In Georgia, small claims cases are heard in magistrate court, which may also be referred to as small claims court. Court procedures are informal and simple enough for a person to file a claim or to answer a claim made against him without a lawyer.
Claims are limited to $15,000 and jury trials aren't allowed. The small claims court offers a quick and inexpensive process for claim resolution.
The person or business that files a claim to sue another is called the plaintiff. The person or business that is sued is called the defendant.
The court can't give advice on whom to sue. The court may assist with filing out the necessary forms.
Cases Heard by Judge without a Jury
Magistrate court cases are heard and decided by a judge without a jury. A chief magistrate, who may be assisted by one or more magistrates, presides over each of Georgia's 159 magistrate courts.
Either party may appeal to the superior court for a new trial. Appeals must be filed within 30 days.
Individuals or Businesses May Sue
An individual or business may file a small claim in magistrate court.
If the defendant counterclaims for more than $15,000, the case may be transferred to the appropriate court.
Small claims court can't hear disputes involving more than $15.000. If the amount you are asking for is over $15.000, the magistrate court doesn't have the legal authority to hear your case, and it must be filed in another court.
Cases Suitable for Small Claims Court
Small claims court may be used only for certain types of cases. Examples of problems often taken to magistrate court include:
- A tenant refusing to pay for damages in excess of the security deposit
- A landlord seeking to evict a tenant for nonpayment of rent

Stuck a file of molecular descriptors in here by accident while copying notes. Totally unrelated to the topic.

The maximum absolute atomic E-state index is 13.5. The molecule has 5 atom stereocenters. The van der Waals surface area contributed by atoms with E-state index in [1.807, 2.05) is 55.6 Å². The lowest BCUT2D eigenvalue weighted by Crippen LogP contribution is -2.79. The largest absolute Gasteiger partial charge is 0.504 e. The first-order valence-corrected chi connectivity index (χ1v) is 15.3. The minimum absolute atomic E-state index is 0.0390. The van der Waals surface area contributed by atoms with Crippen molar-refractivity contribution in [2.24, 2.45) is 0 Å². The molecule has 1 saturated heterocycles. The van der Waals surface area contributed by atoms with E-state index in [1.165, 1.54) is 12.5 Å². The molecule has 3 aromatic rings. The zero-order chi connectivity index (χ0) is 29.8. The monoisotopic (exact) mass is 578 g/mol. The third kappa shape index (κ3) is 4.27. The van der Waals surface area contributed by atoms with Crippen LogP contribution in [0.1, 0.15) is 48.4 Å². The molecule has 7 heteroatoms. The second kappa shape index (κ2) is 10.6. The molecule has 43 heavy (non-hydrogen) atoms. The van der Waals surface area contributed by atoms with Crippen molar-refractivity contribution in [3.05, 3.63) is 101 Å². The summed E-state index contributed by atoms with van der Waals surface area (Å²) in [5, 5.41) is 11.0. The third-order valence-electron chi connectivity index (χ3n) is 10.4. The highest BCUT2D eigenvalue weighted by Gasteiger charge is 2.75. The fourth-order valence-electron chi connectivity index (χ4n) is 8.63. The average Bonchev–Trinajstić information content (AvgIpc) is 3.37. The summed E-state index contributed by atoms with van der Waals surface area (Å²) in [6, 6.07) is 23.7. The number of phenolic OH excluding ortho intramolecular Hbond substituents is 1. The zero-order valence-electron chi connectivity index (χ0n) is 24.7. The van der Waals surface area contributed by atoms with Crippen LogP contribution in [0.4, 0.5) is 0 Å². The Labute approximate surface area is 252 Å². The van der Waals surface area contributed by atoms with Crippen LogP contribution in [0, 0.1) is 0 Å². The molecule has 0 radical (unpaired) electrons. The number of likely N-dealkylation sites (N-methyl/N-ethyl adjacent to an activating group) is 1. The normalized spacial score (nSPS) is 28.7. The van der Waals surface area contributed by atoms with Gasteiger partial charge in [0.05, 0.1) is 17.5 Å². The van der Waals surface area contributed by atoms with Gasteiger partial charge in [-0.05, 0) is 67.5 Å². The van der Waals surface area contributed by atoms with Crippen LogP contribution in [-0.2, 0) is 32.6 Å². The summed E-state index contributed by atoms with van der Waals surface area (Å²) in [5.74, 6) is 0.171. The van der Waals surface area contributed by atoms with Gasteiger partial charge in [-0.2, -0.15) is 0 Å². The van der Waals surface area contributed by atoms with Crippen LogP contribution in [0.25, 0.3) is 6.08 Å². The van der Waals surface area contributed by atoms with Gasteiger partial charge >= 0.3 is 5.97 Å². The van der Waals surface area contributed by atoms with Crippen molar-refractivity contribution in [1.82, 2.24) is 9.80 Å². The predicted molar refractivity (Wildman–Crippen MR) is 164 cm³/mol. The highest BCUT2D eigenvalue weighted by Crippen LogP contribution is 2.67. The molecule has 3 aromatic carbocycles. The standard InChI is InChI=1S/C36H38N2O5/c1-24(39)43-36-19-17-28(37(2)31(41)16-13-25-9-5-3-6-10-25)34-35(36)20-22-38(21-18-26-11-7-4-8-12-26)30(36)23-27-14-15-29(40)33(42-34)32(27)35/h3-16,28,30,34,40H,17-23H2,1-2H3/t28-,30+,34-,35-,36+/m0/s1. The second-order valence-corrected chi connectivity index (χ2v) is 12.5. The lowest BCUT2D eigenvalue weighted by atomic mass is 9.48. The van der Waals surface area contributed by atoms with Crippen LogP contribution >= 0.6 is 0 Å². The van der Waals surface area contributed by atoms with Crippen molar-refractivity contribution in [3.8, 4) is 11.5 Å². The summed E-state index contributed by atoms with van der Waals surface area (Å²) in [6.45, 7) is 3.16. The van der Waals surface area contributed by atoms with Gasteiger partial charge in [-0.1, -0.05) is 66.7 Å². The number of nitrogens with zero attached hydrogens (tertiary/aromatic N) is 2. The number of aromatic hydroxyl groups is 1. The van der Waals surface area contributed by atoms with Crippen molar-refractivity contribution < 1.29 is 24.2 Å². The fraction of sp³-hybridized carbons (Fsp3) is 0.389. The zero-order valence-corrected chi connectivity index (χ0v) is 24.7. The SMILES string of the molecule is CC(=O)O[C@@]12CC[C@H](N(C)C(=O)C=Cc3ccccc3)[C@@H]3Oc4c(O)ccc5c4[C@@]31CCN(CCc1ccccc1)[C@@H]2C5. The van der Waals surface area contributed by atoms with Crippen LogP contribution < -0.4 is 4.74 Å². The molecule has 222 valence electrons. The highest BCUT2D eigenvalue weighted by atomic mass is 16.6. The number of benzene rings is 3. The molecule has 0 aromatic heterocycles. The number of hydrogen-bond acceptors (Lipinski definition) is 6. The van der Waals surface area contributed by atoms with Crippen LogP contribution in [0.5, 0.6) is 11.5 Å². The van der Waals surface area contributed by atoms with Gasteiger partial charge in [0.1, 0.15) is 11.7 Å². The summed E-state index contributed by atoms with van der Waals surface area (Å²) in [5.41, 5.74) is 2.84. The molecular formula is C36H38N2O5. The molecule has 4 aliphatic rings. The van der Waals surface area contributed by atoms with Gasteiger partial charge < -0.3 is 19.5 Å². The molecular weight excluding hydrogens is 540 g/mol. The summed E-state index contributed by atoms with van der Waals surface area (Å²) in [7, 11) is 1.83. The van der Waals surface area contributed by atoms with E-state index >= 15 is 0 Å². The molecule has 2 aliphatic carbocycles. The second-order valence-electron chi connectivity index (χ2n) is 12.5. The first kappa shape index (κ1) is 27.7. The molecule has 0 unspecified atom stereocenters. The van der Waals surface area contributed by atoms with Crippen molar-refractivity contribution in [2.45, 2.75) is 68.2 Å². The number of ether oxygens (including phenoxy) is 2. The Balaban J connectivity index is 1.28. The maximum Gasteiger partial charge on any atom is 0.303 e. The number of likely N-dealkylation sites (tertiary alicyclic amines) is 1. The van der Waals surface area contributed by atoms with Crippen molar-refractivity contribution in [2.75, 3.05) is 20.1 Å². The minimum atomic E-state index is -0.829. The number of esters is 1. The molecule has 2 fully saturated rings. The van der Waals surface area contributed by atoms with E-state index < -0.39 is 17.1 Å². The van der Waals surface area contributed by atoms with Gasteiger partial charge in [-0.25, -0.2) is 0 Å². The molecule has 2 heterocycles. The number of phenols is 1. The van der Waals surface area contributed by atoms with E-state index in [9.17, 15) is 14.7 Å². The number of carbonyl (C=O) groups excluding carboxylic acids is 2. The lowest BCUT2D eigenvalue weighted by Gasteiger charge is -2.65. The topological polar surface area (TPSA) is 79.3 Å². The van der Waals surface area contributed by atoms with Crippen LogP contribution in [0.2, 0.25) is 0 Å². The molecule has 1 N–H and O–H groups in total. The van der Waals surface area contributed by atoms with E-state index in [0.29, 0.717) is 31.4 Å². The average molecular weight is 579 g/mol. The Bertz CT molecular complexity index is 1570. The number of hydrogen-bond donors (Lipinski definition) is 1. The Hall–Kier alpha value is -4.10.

- A landlord failing to return a security deposit
- A merchant refusing to replace, repair or refund faulty merchandise
- A person refusing to return money or property borrowed from another
- A dry cleaner refusing to pay for lost or damaged clothing
- A driver refusing to pay for repairs after damaging someone's car
- An auto mechanic charging for work not done, unnecessary repairs or faulty workmanship
Statute of Limitations
Under the law, there is limit on how long you have to bring a lawsuit. This limit is called the "statute of limitations." The law won't allow you to sue if you wait too long. In many cases, you must bring your lawsuit within two years of when the problem arises.
Self-Representation or Using an Attorney
A person may file a claim in magistrate court with or without an attorney. You may hire an attorney at your expense if you choose. The court doesn't appoint attorneys for civil cases.
In some counties, mediation is recommended or required before a judge will hear the case.
Answering a Claim
After receiving the summons and claim, the defendant has 30 days to file an answer with the court. The day after the date of service is counted as day one. If the 30th day falls on a day when the court is closed, the answer is due on the next day the court is open.
On the 31st day after service on the defendant, the case goes into default. However, the defendant has an additional 15 days to open the default by filing a late answer and paying all court costs along with the answer. No answer may be filed beyond the 45th day following service.
A counterclaim is a statement by the defendant alleging other facts to establish a claim by the defendant against the plaintiff.
Questions for Your Attorney
- If my claim is for just over the dollar limit, should I still file a lawsuit in small claims court?
- Will an attorney assist me with my small claims case if I want to represent myself at the trial?
- Can I sue a federal agency in small claims court?